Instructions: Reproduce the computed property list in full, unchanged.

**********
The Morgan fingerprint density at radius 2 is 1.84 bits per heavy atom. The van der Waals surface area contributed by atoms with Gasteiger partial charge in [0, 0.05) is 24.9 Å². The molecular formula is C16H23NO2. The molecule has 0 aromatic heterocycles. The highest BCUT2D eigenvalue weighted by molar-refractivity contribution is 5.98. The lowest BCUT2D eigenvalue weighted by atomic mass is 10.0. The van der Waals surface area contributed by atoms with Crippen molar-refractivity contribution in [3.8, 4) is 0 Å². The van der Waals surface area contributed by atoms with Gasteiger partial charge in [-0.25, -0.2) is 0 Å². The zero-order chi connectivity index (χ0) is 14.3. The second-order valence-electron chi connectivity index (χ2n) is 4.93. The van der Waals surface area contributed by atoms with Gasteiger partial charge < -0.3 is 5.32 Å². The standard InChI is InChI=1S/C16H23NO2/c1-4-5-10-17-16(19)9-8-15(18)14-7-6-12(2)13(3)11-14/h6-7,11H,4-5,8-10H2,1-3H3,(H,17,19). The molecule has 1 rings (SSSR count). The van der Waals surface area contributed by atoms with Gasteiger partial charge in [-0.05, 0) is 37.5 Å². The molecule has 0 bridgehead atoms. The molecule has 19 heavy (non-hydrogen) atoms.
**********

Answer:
The Morgan fingerprint density at radius 2 is 1.84 bits per heavy atom. The van der Waals surface area contributed by atoms with Gasteiger partial charge in [0, 0.05) is 24.9 Å². The molecular formula is C16H23NO2. The molecule has 0 aromatic heterocycles. The highest BCUT2D eigenvalue weighted by molar-refractivity contribution is 5.98. The lowest BCUT2D eigenvalue weighted by atomic mass is 10.0. The van der Waals surface area contributed by atoms with Crippen molar-refractivity contribution in [3.8, 4) is 0 Å². The van der Waals surface area contributed by atoms with Gasteiger partial charge in [-0.25, -0.2) is 0 Å². The zero-order chi connectivity index (χ0) is 14.3. The second-order valence-electron chi connectivity index (χ2n) is 4.93. The van der Waals surface area contributed by atoms with Gasteiger partial charge < -0.3 is 5.32 Å². The standard InChI is InChI=1S/C16H23NO2/c1-4-5-10-17-16(19)9-8-15(18)14-7-6-12(2)13(3)11-14/h6-7,11H,4-5,8-10H2,1-3H3,(H,17,19). The molecule has 1 rings (SSSR count). The van der Waals surface area contributed by atoms with Gasteiger partial charge in [-0.05, 0) is 37.5 Å². The molecule has 0 bridgehead atoms. The molecule has 19 heavy (non-hydrogen) atoms.